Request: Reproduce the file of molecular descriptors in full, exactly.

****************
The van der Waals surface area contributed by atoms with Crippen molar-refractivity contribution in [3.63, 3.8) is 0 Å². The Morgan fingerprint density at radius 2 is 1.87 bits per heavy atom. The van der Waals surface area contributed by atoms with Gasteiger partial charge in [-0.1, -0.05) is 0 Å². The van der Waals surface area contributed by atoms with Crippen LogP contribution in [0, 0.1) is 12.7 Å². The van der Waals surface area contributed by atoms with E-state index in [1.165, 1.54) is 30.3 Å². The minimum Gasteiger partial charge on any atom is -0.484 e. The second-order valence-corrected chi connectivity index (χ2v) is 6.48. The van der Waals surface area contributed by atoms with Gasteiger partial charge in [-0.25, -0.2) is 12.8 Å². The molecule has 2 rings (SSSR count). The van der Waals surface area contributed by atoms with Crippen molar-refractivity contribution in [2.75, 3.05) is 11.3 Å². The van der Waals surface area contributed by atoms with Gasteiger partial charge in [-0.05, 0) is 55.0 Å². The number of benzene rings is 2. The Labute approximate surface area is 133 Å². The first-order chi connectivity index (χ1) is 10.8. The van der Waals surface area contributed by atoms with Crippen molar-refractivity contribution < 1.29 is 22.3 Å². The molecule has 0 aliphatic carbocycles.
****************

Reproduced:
The van der Waals surface area contributed by atoms with Crippen molar-refractivity contribution in [3.63, 3.8) is 0 Å². The Morgan fingerprint density at radius 2 is 1.87 bits per heavy atom. The van der Waals surface area contributed by atoms with Gasteiger partial charge in [-0.1, -0.05) is 0 Å². The van der Waals surface area contributed by atoms with Crippen LogP contribution in [0, 0.1) is 12.7 Å². The van der Waals surface area contributed by atoms with E-state index in [1.165, 1.54) is 30.3 Å². The minimum Gasteiger partial charge on any atom is -0.484 e. The second-order valence-corrected chi connectivity index (χ2v) is 6.48. The van der Waals surface area contributed by atoms with Gasteiger partial charge in [-0.25, -0.2) is 12.8 Å². The molecule has 2 rings (SSSR count). The van der Waals surface area contributed by atoms with Crippen molar-refractivity contribution in [2.75, 3.05) is 11.3 Å². The van der Waals surface area contributed by atoms with Gasteiger partial charge in [-0.05, 0) is 55.0 Å². The number of benzene rings is 2. The Labute approximate surface area is 133 Å². The first-order chi connectivity index (χ1) is 10.8. The van der Waals surface area contributed by atoms with Crippen molar-refractivity contribution < 1.29 is 22.3 Å². The molecule has 0 aliphatic carbocycles.